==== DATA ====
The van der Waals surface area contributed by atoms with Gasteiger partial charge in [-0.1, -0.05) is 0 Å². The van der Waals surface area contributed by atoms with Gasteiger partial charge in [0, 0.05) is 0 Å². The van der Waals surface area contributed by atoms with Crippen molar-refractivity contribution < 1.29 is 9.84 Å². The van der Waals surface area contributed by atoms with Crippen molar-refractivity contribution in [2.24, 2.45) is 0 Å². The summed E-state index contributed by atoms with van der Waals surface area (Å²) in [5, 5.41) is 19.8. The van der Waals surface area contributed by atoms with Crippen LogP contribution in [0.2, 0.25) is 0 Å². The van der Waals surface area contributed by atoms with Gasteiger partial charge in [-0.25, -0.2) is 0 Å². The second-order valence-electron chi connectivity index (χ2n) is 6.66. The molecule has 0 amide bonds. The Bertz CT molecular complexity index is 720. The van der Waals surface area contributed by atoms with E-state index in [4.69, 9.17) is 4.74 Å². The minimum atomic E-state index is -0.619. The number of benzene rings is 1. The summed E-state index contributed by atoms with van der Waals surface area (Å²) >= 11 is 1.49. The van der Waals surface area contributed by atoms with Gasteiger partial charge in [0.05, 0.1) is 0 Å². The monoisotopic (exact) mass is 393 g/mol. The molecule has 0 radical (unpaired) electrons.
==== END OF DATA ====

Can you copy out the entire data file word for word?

The van der Waals surface area contributed by atoms with Gasteiger partial charge in [-0.1, -0.05) is 0 Å². The van der Waals surface area contributed by atoms with Gasteiger partial charge in [0, 0.05) is 0 Å². The van der Waals surface area contributed by atoms with Crippen molar-refractivity contribution < 1.29 is 9.84 Å². The van der Waals surface area contributed by atoms with Crippen molar-refractivity contribution in [2.24, 2.45) is 0 Å². The summed E-state index contributed by atoms with van der Waals surface area (Å²) in [5, 5.41) is 19.8. The van der Waals surface area contributed by atoms with Crippen LogP contribution in [0.2, 0.25) is 0 Å². The van der Waals surface area contributed by atoms with Gasteiger partial charge in [-0.25, -0.2) is 0 Å². The second-order valence-electron chi connectivity index (χ2n) is 6.66. The molecule has 0 amide bonds. The Bertz CT molecular complexity index is 720. The van der Waals surface area contributed by atoms with E-state index in [4.69, 9.17) is 4.74 Å². The minimum atomic E-state index is -0.619. The number of benzene rings is 1. The summed E-state index contributed by atoms with van der Waals surface area (Å²) >= 11 is 1.49. The van der Waals surface area contributed by atoms with Gasteiger partial charge in [0.05, 0.1) is 0 Å². The monoisotopic (exact) mass is 393 g/mol. The molecule has 0 radical (unpaired) electrons.